Pride isn’t cancelled this year—in fact, it’s more inclusive than ever.
Nilda Rodriguez was a newly sober lesbian when she was diagnosed with HIV in 1986. Those two events would change the course of her life forever.
Despite its reputation as a playground of the 1%, Palm Beach County has one of the highest HIV rates in the country.
Young gay and bisexual men of color, transgender women, and people who use injection drugs are the most vulnerable groups to HIV in Kentucky.
Poverty, religious conservatism, and a lack of sexual health education drive the HIV epidemic in Arkansas.
“PrEP is our number-one priority, but it’s not easy. There’s a lot of misconceptions and misinformation out there.”
While the city has become a global model that ending the HIV epidemic is possible, the impact of the tech boom has created problems for the city’s most marginalized residents.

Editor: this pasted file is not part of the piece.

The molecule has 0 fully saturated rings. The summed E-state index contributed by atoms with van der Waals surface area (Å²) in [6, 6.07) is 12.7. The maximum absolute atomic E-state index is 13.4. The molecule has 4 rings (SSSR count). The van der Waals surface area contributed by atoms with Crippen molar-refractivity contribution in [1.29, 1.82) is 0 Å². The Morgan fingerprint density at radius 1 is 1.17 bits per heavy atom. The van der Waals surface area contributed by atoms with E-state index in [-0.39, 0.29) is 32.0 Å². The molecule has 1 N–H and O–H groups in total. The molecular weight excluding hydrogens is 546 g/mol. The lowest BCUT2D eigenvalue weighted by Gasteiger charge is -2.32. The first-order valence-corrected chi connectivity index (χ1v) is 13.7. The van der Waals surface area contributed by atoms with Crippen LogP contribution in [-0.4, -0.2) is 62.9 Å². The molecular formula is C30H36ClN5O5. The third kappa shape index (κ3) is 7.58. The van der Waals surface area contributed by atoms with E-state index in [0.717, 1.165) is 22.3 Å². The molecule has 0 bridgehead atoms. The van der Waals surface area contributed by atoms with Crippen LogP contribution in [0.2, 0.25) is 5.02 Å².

Young black gay and bisexual men in Cleveland wish they had the resources of the state capital, Columbus, to address the HIV epidemic in Northeast Ohio.
While black and Latinx gay and bisexual men and transgender women make up a larger portion of HIV cases in and around Boston, the opioid crisis has led to spiking HIV rates among injection drug users.
Though Seattle is doing well compared to many other U.S. cities, it could still invest more to serve marginalized populations, including black residents and injection drug users.